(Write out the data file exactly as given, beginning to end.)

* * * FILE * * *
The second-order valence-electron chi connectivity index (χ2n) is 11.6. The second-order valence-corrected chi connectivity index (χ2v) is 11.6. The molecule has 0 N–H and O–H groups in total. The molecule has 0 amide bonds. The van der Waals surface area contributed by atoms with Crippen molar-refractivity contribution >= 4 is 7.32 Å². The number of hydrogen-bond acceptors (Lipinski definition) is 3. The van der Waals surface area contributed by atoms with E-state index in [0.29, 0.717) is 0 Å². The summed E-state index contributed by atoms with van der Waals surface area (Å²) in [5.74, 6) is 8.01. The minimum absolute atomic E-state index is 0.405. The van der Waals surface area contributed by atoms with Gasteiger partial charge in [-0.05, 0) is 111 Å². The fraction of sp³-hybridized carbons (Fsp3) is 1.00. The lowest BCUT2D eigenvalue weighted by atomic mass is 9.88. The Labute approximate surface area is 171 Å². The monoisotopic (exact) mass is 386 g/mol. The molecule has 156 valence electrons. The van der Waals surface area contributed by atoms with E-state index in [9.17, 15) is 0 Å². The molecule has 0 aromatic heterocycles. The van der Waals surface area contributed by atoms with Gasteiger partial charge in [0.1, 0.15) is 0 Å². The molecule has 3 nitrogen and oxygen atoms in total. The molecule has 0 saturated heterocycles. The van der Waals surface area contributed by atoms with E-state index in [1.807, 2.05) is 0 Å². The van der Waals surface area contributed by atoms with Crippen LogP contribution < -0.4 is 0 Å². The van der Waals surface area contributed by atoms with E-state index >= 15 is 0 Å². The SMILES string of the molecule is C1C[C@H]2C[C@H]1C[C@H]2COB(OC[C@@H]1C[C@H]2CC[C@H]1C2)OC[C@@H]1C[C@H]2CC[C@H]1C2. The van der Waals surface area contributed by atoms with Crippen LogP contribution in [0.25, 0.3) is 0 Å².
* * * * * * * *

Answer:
The second-order valence-electron chi connectivity index (χ2n) is 11.6. The second-order valence-corrected chi connectivity index (χ2v) is 11.6. The molecule has 0 N–H and O–H groups in total. The molecule has 0 amide bonds. The van der Waals surface area contributed by atoms with Crippen molar-refractivity contribution >= 4 is 7.32 Å². The number of hydrogen-bond acceptors (Lipinski definition) is 3. The van der Waals surface area contributed by atoms with E-state index in [0.29, 0.717) is 0 Å². The summed E-state index contributed by atoms with van der Waals surface area (Å²) in [5.74, 6) is 8.01. The minimum absolute atomic E-state index is 0.405. The van der Waals surface area contributed by atoms with Gasteiger partial charge in [-0.05, 0) is 111 Å². The fraction of sp³-hybridized carbons (Fsp3) is 1.00. The lowest BCUT2D eigenvalue weighted by atomic mass is 9.88. The Labute approximate surface area is 171 Å². The monoisotopic (exact) mass is 386 g/mol. The molecule has 156 valence electrons. The van der Waals surface area contributed by atoms with E-state index in [9.17, 15) is 0 Å². The molecule has 0 aromatic heterocycles. The van der Waals surface area contributed by atoms with Gasteiger partial charge in [0.1, 0.15) is 0 Å². The molecule has 3 nitrogen and oxygen atoms in total. The molecule has 0 saturated heterocycles. The van der Waals surface area contributed by atoms with E-state index in [1.807, 2.05) is 0 Å². The van der Waals surface area contributed by atoms with Crippen LogP contribution < -0.4 is 0 Å². The van der Waals surface area contributed by atoms with E-state index >= 15 is 0 Å². The SMILES string of the molecule is C1C[C@H]2C[C@H]1C[C@H]2COB(OC[C@@H]1C[C@H]2CC[C@H]1C2)OC[C@@H]1C[C@H]2CC[C@H]1C2. The van der Waals surface area contributed by atoms with Crippen LogP contribution in [0.25, 0.3) is 0 Å².